Vol. 22, No. 5,514 - The American Reporter - September 7, 2016

by Randolph T. Holhut
Chief of American Reporter Correspondents
Dummerston, Vt.
October 1, 2015
On Native Ground

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DUMMERSTON, Vt. -- I don't know whether anyone in Congress really heard what Pope Francis was saying when he spoke on the House floor last week in Washington, but at least he tried. Given the dismal record of the Republican-led Congress, it was clear who the Pope was addressing when said the men and women in the chamber "are called to defend and preserve the dignity of your fellow citizens in the tireless and demanding pursuit of the common good, for this is the chief aim of all politics.

A political society endures when it seeks, as a vocation, to satisfy common needs by stimulating the growth of all its members, especially those in situations of greater vulnerability or risk. Legislative activity is always based on care for the people. To this you have been invited, called and convened by those who elected you."

And by invoking the names and memories of two of the great American Catholics of the 20th Century - Dorothy Day and Thomas Merton - he was challenging Congress, and the rest of our political leaders, to stand on the side of social justice and peace.

Pope Francis put Day and Merton on the same level as Abraham Lincoln and the Rev. Martin Luther King Jr. as four commendable "representatives of the American people."

Day, who co-founded the Catholic Worker movement, was a radical writer and activist who upheld the dignity of the poor, was a war tax resistor, and was jailed often in protests against racism, militarism, and other violence against humanity.

"If your brother is hungry, you feed him," Day once said. "You don't meet him at the door and say, 'Go be thou filled,' or, 'Wait for a few weeks, and you'll get a welfare check.' You sit him down and feed him," she said.

Merton, a Trappist monk, teacher and thinker, sought to promote peace and non-violence through dialogue with others. The Catholic church has never been completely comfortable with Merton, especially with his embrace of other religions and spiritual paths.

He was a believer in the contemplative life, but like Day, he was also a believer in social justice and was as vehement in his opposition to war and militarism, just in a quieter way.

As he wrote, "...[I]t is true, political problems are not solved by love and mercy. But the world of politics is not the only world, and unless political decisions rest on a foundation of something better and higher than politics, they can never do any real good for men."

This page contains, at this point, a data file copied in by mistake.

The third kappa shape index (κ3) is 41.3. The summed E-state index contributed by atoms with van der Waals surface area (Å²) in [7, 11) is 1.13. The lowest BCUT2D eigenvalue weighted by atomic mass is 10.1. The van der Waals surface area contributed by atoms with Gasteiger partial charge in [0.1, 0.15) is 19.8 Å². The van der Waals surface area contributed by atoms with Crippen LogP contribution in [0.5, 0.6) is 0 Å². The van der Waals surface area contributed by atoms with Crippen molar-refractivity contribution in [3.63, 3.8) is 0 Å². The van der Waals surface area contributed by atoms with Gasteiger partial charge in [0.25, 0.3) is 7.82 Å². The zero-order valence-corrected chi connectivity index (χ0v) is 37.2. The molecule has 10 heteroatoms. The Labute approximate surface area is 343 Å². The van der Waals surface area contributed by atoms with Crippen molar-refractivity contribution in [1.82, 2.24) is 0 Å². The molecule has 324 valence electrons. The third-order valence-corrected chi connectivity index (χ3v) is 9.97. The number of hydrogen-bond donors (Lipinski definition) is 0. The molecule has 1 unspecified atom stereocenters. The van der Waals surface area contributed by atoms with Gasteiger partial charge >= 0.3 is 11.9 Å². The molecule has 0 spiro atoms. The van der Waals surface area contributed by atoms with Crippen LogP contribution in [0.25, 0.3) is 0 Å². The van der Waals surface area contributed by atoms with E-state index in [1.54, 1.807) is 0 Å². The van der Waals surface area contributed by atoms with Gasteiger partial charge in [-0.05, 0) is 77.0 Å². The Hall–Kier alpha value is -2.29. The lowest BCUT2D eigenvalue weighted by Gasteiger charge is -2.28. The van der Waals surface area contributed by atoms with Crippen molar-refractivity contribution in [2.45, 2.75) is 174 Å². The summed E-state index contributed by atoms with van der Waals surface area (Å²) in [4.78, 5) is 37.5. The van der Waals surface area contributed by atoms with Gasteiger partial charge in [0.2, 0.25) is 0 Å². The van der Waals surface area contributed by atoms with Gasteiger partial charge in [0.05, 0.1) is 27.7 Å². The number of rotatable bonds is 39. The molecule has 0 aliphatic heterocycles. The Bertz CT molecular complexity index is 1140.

By name-checking Day and Merton, and praising their work, the Pope was crystal clear about the standard that needs to be met by everyone.

"We need to avoid a common temptation nowadays: to discard whatever proves troublesome. Let us remember the Golden Rule: 'Do unto others as you would have them do unto you.'

"This Rule points us in a clear direction. Let us treat others with the same passion and compassion with which we want to be treated. Let us seek for others the same possibilities which we seek for ourselves. Let us help others to grow, as we would like to be helped ourselves.

"In a word, if we want security, let us give security; if we want life, let us give life; if we want opportunities, let us provide opportunities. The yardstick we use for others will be the yardstick which time will use for us. The Golden Rule also reminds us of our responsibility to protect and defend human life at every stage of its development.

"A nation can be considered great when it defends liberty as Lincoln did, when it fosters a culture which enables people to 'dream' of full rights for all their brothers and sisters, as Martin Luther King sought to do; when it strives for justice and the cause of the oppressed, as Dorothy Day did by her tireless work, the fruit of a faith which becomes dialogue and sows peace in the contemplative style of Thomas Merton."

Maybe we are too far gone as a nation to rise to the challenge offered by Pope Francis. Maybe we are too divided, too lost in our own agendas to see that we need to be on a different course. I would like to believe otherwise.

AR's Chief of Correspondents, Randolph T. Holhut, holds an M.P.A .from the Kennedy School of Government at Harvard University and is an award-winning journalist working in New England for more than 30 years. He edited "The George Seldes Reader" (Barricade Books). He can be reached at randyholhut@yahoo.com.

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